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5 Important Things to Know About Caring for Your Child’s Naturally Curly Hair

hild's naturally curly hair hiplatinaAs a naturally curly mama with two naturally curly kiddos, I’ve realized that no matter how much I thought I knew about tending to my natural tresses, caring for my kids’ curls is a completely new undertaking. There are some basic tenets of curly hair care that I’ve applied with my children— we don’t use sulfates and silicones, we don’t wash daily, we avoid heat and we never dry brush— but there are a few other considerations we’ve had to make.

Caring for curly hair— especially when it has some length to it— is a process and kids just don’t have the same patience for these things that grown-ups do. So first off, it’s important to make hair care and styling as streamlined and peaceful as possible. I remember my mom and I both crying over my hair when I was little and I’ve tried to avoid that as much as possible with my children. Of course, they still whine, complain and get a bit teary over especially tough tangles, but I’ve found some useful methods for making it a relatively quick and pleasant experience for all of us.

Make haircare a natural habit.

With my first child— a boy— I really didn’t know what I was doing and I made the mistake of only really doing his hair a couple of times a week. That meant detangling and styling took longer because there were more knots and he hated it because it felt like a disruption to his day rather than a regular part of it. Needless to say, now that he’s in elementary school, we keep his hair shorter. When I had my second child— a girl whose hair I plan to grow out long — I made a conscious effort to style her hair daily and I’ve done so since it’s been long enough to put a bow in. We skip days here and there, but she knows that getting her hair done before we leave the house has to happen and she’s much more accepting of it. It’s important to make it a part of the routine, just like getting dressed and eating breakfast, so that kids know what to expect.

Make time. 

Nothing causes a mom more stress in the morning than running late. Don’t forget that styling curly hair — even an infant’s or toddler’s curly hair— takes time. It’s important to be gentle when caring for your child’s curls so that he or she doesn’t build negative feelings toward the process. If you find yourself rushing and not being gentle and patient, you’ll only make it harder for yourself and your child. Allow an adequate amount of time so that you can care for your child’s hair with as little pain and stress as possible. Plus, curls, in general, need a tender hand so that the hair doesn’t break and/or frizz.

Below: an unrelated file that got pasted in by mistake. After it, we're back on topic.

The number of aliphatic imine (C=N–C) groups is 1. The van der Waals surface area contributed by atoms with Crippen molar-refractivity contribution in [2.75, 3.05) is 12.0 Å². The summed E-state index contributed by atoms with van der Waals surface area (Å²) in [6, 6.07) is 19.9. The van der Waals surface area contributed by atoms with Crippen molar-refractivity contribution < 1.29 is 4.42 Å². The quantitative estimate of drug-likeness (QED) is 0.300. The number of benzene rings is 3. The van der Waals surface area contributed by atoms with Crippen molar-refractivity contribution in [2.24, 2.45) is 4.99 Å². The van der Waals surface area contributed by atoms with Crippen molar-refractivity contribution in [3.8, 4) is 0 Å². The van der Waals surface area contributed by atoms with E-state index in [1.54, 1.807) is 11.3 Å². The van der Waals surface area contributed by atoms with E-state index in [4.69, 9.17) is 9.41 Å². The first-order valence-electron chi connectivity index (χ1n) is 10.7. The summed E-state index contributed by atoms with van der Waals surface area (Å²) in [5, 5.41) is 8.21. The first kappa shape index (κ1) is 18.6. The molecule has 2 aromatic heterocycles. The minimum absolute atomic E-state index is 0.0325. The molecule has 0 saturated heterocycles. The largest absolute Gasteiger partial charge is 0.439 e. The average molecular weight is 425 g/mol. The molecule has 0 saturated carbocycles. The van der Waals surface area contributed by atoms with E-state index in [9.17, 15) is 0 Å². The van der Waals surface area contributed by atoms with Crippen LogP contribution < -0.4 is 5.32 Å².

Give your kid a distraction.

YouTube/ Sekora and Sefari

I try my best to avoid excessive amounts of screen time for the kids— especially when they’re really little — but, I’m also a big fan of using the tools we have at our disposal as modern parents. And let me tell you, YouTube is a great way to distract your child when you’re doing his or her hair. I used to play short Sesame Street videos for my son and he loved it, and my daughter really enjoys watching other toddler’s hair care routines as well as Baby Shark. If you have a bigger job on your hands, don’t feel guilty about putting on a movie or TV show on for your little one. It’s better than dealing with a cranky, tearful child. Toys and books work really well for babies,whose hair only takes a few minutes to comb through and moisturize.

Detangle hair while it’s wet. 

YouTube/Nia The Light

I always suggest detangling on wash day after hair has been cleansed and lots of conditioner has been applied. Use a wide-tooth comb or molded plastic detangling brush to gently detangle from ends to roots while the hair is sopping wet and full of conditioner. This absolutely the most painless way to get out knots since the water and conditioner loosen up tangles and help the comb or brush glide through the hair more easily. If I have to do any detangling while styling, I use leave-in conditioner or water and a bit of conditioner mixed in a spray bottle to douse sections and work the tangles out without having to wet the entire head.

Moisturize like crazy.

All curly hair needs lots and lots of moisture. Keep in mind that you will likely have to try out a variety of products to see which works best for your child’s curls, just like you would for yourself. Aside from that, remember to only rinse out 80 to 90 percent of the conditioner you use on wash day, re-wet with water or a water/conditioner mixture when styling and use a good quality curl cream to style. Depending on the texture and density of your child’s hair, you might also consider sealing in products and moisture with oil like 100 percent coconut, almond or jojoba oils. I needed to do this with my son’s hair since it’s thicker and more prone to frizz, but oils weight down my daughter’s finer hair so, for now, I avoid them with her.

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